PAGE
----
Bristle Strength – When it comes to toothbrushes, you’ll want to be mindful of bristle strength. Hard bristles are not appropriate for tiny mouths and their soft, delicate gum tissue. Since children are novice tooth-brushers, they should always use toothbrushes with soft bristles.
Side Note for Parents’ Teeth – If you brush your own teeth too vigorously, you can damage your gums, root surface, and even the enamel that protects your teeth, so be sure to teach your child to brush gently, as well. You can protect your teeth even further by using toothbrushes whose bristles have rounded tips.
Toothbrush Size – And speaking of tiny mouths, be careful to select a toothbrush that’s not too large to comfortably fit inside your child’s mouth. If a toothbrush is too big, then your little one won’t be able to reach those often neglected back teeth. If you want your child to adopt good dental care habits, be sure it’s not an uncomfortable experience or they won’t want to brush. Remember that there are different shapes for toothbrushes, so a rounded head may be a better fit than a rectangular-shaped toothbrush.
Get a New Toothbrush – Children can be tough on just about everything, and their tendency to inflict excessive wear and tear on their toothbrushes is no different. Flared bristles are a sure sign that your child needs a new toothbrush. Depending on the child, this could mean replacing a toothbrush every one to three months. And be sure to replace your young one’s toothbrush after an illness.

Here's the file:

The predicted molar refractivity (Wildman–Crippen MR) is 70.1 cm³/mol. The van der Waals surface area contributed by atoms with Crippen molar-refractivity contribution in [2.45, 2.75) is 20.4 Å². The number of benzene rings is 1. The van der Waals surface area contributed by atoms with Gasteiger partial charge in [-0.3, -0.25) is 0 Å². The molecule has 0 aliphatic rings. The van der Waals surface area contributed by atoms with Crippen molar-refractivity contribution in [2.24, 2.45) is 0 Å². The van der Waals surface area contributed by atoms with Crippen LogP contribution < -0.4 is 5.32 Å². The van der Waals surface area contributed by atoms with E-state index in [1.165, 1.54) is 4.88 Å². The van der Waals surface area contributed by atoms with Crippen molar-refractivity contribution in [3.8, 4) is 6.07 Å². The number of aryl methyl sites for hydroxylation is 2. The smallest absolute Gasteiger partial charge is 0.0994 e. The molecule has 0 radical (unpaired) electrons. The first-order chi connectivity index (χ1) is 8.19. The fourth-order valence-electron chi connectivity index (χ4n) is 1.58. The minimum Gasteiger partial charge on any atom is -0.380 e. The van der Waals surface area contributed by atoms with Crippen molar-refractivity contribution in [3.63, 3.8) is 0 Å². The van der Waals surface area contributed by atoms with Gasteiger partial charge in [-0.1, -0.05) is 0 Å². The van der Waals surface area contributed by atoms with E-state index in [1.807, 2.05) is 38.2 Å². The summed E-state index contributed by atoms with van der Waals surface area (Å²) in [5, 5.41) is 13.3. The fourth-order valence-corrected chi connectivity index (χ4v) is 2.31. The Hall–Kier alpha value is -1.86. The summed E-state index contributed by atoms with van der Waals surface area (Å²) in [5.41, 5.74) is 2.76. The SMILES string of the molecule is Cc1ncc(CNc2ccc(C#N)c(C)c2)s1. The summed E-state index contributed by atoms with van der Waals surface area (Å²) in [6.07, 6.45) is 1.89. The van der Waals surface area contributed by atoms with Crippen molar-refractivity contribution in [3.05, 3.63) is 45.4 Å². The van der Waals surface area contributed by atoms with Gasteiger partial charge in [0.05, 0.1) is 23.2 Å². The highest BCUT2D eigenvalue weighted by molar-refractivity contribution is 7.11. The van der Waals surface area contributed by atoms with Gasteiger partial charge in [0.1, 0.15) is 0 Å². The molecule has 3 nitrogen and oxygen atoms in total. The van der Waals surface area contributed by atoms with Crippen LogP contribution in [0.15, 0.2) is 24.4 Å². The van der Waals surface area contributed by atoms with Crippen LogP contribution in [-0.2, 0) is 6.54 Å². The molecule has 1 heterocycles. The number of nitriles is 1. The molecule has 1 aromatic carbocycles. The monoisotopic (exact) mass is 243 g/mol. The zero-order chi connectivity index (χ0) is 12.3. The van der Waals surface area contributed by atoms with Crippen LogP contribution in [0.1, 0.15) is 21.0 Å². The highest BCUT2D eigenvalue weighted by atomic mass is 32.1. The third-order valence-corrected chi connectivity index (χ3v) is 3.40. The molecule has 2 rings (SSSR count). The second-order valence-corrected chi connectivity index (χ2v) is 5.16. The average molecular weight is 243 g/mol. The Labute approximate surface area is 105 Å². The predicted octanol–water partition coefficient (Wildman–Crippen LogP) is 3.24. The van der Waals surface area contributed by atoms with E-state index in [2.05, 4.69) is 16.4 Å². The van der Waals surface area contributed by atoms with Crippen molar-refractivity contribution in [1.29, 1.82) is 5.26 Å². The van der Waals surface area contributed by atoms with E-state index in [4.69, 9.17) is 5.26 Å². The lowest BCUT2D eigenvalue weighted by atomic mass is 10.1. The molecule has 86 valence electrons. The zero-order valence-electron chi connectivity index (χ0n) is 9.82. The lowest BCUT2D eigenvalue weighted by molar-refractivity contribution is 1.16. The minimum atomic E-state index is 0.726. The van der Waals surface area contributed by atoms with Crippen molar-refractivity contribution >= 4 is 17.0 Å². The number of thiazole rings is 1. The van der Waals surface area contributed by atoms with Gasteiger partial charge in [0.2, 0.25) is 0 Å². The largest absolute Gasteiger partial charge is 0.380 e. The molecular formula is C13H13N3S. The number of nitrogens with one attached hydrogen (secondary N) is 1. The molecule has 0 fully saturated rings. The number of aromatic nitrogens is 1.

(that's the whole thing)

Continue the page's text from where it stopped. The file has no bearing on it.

Choosing the Right Toothpaste – Believe it or not, your primary consideration for choosing the right toothpaste is simply choosing a flavor that your child likes! Once again, you don’t want anything to inhibit your child’s desire to brush, so no “yucky” or “hot” toothpaste flavors!
Side Note About Fluoride – Even toothpaste that’s specifically made for children should not be swallowed, because the idea is to teach your children good habits. But it is perhaps inevitable that a child will swallow some toothpaste, so be sure to choose toothpaste that contains as little fluoride as possible. For instance, the low end of the spectrum is one-tenth of one percent, which is ideal for kids. Fluoride is good for teeth but not so good for the body if swallowed.
A Little Dab Will Do Ya – And remember to teach your child that only a pea-sized dollop of toothpaste is sufficient for cleaning teeth.
Choosing the right toothbrush and toothpaste will go a long way toward helping your little one enjoy happy and healthy pediatric oral care.